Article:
As prices for prescription drugs keep rising, several organizations have developed different ways to assess the value of new medicines based on such attributes as cost, quality of life, and effectiveness. But a new survey finds that even as health plans continue to criticize drug prices, they have not yet embraced these new tools.
None of the 11 plans queried actively rely on these new methods and a majority do not expect to do so next year either, according to the survey conducted by Avalere Health and released today. The tools are being developed by four groups — the American Society of Clinical Oncology, the Institute for Clinical and Economic Review, the National Comprehensive Cancer Network and Memorial Sloan Kettering Cancer Center.
The plans are “anxious to get better comparative information on the value of different therapies, but are also concerned these tools are somewhat nascent and not robust enough,” said Josh Seidman, an Avalere vice president. He noted that most respondents work as either medical director or pharmacy directors, and all but one serves on a committee that recommends prescription drug coverage. The plans cover about 37 million people, by the way.
For now, Seidman explained that the plans would like to see physicians and other health care providers more readily embrace the value tools before formally incorporating them into any decision-making procedures. The health plans, by the way, sell coverage across various markets — commercial, Medicare, Medicaid, and the health care exchanges. And the survey was conducted over the past several weeks.
The results come as payers — both public and private — grapple with rising costs for medicines, as well as increasingly higher price tags for newly launched treatments. The pharmaceutical industry has argued that rebates and discounts lower costs, but these numbers are never released. Meanwhile, payers are moving to tighten coverage when a lack of competitive medicines reduces their bargaining power.
Each of the four groups is seeking to fill an information void by providing ways for payers to evaluate new prescription drugs. Over the past two years, they have either released or begun developing tools that payers and physicians — and in some cases, patients — can use to assess value. These are still early days, of course, but one of the groups has met with some controversy.
Notably, ICER has been criticized by the pharmaceutical industry for its methodology. Last spring, Amgen openly challenged the nonprofit’s review of bone cancer drugs. In a nod to the criticism, the group two weeks ago openly began soliciting suggestions for ways to improve its approach. The survey found that 64 percent do not plan to rely on ICER next year.
But Dr. Steve Pearson, who heads ICER, wrote us that he is aware of some payers that are already using “elements of our work. Both the clinical effectiveness and the cost effectiveness results are being used both as input when they make their own coverage decisions and when they enter into negotiations” with drug companies.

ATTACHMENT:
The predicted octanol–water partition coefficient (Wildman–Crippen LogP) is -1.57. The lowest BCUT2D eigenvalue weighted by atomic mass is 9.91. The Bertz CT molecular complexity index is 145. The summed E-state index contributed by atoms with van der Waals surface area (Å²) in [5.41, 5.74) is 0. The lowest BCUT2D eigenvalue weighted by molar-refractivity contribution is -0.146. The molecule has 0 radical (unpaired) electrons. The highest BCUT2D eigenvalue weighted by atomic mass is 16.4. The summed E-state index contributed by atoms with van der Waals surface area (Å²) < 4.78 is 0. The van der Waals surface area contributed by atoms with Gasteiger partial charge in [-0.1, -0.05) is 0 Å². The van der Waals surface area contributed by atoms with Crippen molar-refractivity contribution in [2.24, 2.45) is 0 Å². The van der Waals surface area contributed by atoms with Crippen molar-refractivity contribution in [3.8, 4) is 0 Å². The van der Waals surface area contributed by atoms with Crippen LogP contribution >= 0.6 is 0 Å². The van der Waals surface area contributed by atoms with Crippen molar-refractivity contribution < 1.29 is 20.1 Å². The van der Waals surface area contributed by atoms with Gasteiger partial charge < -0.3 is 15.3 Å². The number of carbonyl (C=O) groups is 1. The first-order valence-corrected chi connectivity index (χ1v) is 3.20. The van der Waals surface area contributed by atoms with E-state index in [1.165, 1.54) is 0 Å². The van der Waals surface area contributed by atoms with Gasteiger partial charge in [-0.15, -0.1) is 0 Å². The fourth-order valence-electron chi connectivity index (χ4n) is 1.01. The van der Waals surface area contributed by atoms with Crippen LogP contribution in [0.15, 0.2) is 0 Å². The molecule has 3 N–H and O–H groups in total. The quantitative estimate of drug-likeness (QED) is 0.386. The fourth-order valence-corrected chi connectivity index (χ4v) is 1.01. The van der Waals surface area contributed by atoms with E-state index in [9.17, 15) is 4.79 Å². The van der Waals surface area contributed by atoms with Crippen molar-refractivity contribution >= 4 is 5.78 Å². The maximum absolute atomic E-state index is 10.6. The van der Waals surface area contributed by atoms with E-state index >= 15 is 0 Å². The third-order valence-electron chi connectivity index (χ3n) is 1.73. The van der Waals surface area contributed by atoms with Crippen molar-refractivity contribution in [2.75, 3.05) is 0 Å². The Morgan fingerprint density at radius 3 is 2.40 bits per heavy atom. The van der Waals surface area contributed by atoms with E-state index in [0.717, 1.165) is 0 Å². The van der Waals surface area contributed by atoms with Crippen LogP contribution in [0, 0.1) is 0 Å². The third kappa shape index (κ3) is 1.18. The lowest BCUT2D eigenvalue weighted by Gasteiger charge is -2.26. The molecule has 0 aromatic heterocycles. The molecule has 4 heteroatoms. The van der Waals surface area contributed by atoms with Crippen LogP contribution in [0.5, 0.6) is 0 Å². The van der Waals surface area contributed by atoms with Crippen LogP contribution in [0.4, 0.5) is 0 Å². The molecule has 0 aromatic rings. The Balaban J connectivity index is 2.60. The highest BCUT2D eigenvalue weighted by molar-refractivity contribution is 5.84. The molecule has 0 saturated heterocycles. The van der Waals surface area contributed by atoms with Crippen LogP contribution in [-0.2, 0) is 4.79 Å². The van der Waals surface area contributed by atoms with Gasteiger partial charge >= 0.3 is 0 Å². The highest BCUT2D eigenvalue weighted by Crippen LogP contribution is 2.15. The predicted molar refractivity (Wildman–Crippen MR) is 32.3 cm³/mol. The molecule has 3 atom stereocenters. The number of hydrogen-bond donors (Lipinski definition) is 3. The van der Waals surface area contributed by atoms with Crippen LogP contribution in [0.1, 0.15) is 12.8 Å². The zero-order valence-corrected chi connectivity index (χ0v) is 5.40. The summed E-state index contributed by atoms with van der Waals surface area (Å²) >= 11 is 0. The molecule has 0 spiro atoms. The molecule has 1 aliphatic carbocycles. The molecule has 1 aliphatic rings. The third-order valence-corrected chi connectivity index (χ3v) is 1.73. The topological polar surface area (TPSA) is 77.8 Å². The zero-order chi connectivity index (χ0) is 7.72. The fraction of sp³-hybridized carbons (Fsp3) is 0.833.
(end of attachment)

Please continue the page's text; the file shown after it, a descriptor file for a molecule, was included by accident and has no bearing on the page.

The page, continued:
Meanwhile, Dr. Peter Bach, who helped develop the Abacus tool at Memorial Sloan Kettering, told us that he was not discouraged by the survey results, despite findings that 64 percent of the plans do not expect to rely on his Abacus next year, while 27 percent may use the tool and another 9 percent reported that they are very likely to do so.
“I think this constitutes substantive progress. It’s only been 13 months since we launched. I’m buoyed by seeing the interest,” said Bach, who heads the Center for Health Policy and Outcomes at the cancer center. “I think it’s going to take a while for payers to get used to the idea of paying drugs based on benefit, because it’s a different way of thinking about allocating drug spending.”
A spokeswoman for America’s Health Insurance Plans, an industry trade group, said that health plans already use value tools to assess new medicines. “These are more focused on identifying and implementing specific benchmarks and protocols for measuring medication adherence and health outcomes,” she told us.
But she said the new tools are filling a void by comparing the value of existing medicines with new ones coming to the market to gauge cost effectiveness. However, she pointed out the ASCO and NCCN tools differ slightly from the others by orienting the assessment toward physicians and patients. In fact, 82 percent of plans do not expect to use the ASCO tool next year compared with 64 percent for NCCN.
In a statement, ASCO chief medical officer Dr. Richard Schilsky noted the organization has revised its tool and is currently in the process of updating software to provide information more quickly to doctors and patients. We also asked NCCN for comment and will update you accordingly.